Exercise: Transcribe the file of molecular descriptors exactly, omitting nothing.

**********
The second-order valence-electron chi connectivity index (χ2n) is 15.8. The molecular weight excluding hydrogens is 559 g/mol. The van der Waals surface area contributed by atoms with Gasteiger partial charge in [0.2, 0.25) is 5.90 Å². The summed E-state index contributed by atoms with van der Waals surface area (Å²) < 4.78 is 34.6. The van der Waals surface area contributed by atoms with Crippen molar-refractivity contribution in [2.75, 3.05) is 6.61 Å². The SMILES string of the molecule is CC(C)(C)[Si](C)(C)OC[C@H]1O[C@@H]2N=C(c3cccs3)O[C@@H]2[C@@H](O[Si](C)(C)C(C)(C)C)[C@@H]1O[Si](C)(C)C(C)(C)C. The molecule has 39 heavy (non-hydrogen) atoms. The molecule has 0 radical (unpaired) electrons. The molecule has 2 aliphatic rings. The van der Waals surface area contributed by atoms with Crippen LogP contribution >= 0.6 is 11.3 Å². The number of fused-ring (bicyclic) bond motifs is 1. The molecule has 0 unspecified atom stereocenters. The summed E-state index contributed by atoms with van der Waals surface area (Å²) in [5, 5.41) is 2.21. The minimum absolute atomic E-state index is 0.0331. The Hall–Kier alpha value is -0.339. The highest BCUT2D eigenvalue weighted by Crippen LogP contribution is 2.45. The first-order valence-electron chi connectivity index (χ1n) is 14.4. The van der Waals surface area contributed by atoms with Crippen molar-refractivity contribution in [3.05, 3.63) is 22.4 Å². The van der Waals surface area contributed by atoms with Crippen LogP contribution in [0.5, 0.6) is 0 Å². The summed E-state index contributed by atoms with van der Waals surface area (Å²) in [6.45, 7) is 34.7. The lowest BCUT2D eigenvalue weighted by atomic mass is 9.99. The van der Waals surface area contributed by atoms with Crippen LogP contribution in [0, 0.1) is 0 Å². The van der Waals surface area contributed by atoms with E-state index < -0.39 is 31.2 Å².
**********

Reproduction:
The second-order valence-electron chi connectivity index (χ2n) is 15.8. The molecular weight excluding hydrogens is 559 g/mol. The van der Waals surface area contributed by atoms with Gasteiger partial charge in [0.2, 0.25) is 5.90 Å². The summed E-state index contributed by atoms with van der Waals surface area (Å²) < 4.78 is 34.6. The van der Waals surface area contributed by atoms with Crippen molar-refractivity contribution in [2.75, 3.05) is 6.61 Å². The SMILES string of the molecule is CC(C)(C)[Si](C)(C)OC[C@H]1O[C@@H]2N=C(c3cccs3)O[C@@H]2[C@@H](O[Si](C)(C)C(C)(C)C)[C@@H]1O[Si](C)(C)C(C)(C)C. The molecule has 39 heavy (non-hydrogen) atoms. The molecule has 0 radical (unpaired) electrons. The molecule has 2 aliphatic rings. The van der Waals surface area contributed by atoms with Crippen LogP contribution >= 0.6 is 11.3 Å². The number of fused-ring (bicyclic) bond motifs is 1. The molecule has 0 unspecified atom stereocenters. The summed E-state index contributed by atoms with van der Waals surface area (Å²) in [5, 5.41) is 2.21. The minimum absolute atomic E-state index is 0.0331. The Hall–Kier alpha value is -0.339. The highest BCUT2D eigenvalue weighted by Crippen LogP contribution is 2.45. The first-order valence-electron chi connectivity index (χ1n) is 14.4. The van der Waals surface area contributed by atoms with Crippen molar-refractivity contribution in [3.05, 3.63) is 22.4 Å². The van der Waals surface area contributed by atoms with Crippen LogP contribution in [0.5, 0.6) is 0 Å². The summed E-state index contributed by atoms with van der Waals surface area (Å²) in [6.45, 7) is 34.7. The lowest BCUT2D eigenvalue weighted by atomic mass is 9.99. The van der Waals surface area contributed by atoms with Crippen LogP contribution in [0, 0.1) is 0 Å². The van der Waals surface area contributed by atoms with E-state index < -0.39 is 31.2 Å².